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In his new series of pictures, the Karlsruhe painter Andreas Lau (born 1964) inquires into the ambiguity of a picture and, consequently, to the viewer's varying perception, depending on his or her knowledge of the content.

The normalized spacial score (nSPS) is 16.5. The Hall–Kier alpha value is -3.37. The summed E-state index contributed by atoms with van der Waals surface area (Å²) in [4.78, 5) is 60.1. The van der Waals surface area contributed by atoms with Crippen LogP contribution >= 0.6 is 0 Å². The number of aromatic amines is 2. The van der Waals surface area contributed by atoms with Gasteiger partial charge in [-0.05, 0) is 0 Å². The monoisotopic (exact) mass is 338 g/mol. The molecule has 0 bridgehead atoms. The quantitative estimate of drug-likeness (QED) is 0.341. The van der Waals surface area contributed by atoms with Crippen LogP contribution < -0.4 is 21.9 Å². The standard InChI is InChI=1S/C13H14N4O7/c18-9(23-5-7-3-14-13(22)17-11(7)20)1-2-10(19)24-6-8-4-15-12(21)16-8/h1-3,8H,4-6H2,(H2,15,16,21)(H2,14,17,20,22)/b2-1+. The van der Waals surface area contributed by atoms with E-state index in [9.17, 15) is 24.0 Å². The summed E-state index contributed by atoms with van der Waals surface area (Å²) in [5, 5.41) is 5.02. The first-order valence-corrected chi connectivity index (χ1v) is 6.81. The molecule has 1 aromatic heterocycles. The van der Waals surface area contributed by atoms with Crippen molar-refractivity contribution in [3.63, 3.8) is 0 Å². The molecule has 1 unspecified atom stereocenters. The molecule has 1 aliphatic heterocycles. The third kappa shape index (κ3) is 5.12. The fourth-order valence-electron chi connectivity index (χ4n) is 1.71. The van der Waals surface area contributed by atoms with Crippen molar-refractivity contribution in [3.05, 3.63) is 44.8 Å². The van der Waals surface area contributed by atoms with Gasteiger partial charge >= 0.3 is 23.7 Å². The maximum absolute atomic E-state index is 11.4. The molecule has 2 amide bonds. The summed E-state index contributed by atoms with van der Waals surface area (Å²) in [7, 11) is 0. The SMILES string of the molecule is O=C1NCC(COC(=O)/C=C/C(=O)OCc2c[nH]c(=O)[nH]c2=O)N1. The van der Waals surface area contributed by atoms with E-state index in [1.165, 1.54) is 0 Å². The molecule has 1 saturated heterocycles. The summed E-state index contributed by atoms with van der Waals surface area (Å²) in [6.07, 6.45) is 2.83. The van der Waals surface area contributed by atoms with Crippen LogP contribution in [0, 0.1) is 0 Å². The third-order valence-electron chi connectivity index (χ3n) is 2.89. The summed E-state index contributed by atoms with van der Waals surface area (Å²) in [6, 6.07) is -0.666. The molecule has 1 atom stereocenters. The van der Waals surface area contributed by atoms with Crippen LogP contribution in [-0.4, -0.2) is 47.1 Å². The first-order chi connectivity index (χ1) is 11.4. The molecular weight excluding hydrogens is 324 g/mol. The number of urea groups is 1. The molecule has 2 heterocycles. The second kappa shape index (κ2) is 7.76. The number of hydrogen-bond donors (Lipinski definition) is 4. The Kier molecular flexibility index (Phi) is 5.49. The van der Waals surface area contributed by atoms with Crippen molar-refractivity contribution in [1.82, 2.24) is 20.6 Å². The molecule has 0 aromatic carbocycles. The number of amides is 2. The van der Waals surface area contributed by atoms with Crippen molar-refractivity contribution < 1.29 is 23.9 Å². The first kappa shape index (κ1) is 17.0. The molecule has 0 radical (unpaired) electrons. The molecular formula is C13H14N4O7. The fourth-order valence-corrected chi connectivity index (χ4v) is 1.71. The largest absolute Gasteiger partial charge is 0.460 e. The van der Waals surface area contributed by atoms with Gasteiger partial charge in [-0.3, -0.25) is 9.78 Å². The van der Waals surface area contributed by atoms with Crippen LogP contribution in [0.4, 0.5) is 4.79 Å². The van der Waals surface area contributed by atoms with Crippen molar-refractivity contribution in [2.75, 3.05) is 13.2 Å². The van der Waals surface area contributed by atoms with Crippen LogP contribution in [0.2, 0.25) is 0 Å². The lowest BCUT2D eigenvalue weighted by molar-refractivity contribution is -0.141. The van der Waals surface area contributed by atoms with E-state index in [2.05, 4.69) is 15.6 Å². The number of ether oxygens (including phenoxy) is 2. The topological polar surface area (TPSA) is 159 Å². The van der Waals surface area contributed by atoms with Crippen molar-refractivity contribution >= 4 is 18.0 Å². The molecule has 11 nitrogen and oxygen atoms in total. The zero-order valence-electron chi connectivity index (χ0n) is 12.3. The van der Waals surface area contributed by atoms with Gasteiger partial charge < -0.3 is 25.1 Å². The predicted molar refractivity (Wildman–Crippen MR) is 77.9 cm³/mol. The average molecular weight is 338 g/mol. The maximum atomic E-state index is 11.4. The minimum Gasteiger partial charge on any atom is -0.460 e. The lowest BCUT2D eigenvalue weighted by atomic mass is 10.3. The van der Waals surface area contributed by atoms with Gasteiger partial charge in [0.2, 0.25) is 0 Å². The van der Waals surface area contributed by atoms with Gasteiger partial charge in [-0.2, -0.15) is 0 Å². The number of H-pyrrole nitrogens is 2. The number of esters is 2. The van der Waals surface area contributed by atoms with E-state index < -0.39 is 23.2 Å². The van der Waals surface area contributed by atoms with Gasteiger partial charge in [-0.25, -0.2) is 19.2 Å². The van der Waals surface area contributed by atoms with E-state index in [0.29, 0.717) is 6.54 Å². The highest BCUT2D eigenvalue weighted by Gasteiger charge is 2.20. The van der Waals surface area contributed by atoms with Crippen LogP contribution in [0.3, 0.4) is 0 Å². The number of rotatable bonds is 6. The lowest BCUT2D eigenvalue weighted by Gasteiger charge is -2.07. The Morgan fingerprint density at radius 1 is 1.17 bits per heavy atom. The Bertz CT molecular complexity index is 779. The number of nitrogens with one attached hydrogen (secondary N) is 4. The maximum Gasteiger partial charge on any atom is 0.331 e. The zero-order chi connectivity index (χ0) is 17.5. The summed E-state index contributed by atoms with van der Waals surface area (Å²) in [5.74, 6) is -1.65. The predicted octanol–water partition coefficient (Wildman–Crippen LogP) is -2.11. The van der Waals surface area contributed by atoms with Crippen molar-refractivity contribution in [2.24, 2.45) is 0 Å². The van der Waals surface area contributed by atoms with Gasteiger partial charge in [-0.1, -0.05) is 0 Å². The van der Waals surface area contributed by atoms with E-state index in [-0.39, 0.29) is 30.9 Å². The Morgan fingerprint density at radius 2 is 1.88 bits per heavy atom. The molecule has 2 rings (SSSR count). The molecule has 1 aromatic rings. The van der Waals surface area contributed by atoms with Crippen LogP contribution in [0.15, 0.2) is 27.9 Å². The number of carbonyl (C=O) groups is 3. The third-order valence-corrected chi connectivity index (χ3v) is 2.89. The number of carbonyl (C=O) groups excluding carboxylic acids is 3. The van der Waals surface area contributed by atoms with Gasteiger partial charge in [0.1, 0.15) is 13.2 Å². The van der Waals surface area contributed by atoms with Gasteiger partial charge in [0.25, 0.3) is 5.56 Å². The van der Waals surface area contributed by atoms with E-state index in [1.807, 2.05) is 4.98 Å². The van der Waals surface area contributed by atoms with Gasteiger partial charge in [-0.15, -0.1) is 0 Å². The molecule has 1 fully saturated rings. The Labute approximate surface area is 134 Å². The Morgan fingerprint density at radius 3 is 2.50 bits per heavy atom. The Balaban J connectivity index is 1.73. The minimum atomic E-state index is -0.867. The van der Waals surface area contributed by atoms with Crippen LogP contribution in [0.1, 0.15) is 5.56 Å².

Already in the previous series of "To- tenköpfe" the artist emphasized the equality of all individuals in death. As a great equalizer of all life, of all classes and social differences, death is an old theme in art. Equally, equality also exists at the beginning of life. Naked and innocent, man comes into the world and only gradually develops his individual physiognomic features, only in the course of years his own character. So harmless, cute and lovable, every baby looks to the viewer. But at the moment when the viewer knows that behind the baby in the picture titled "Santo Subito" (fig. P.33) hides Karol Jozef Wojtyła, later Pope John Paul II, and behind "Baby IV "(Fig. P.22) none other than Adolf Hitler, the feelings fundamentally change. In the case of the dictator, the little creature, who was previously irritated, immediately becomes unbearable. Almost as pervert is now the infantile innocence in the knowledge of the monstrous guilt felt. Not the image object "the baby", but only the knowledge of the observer about his identity shape the sensations.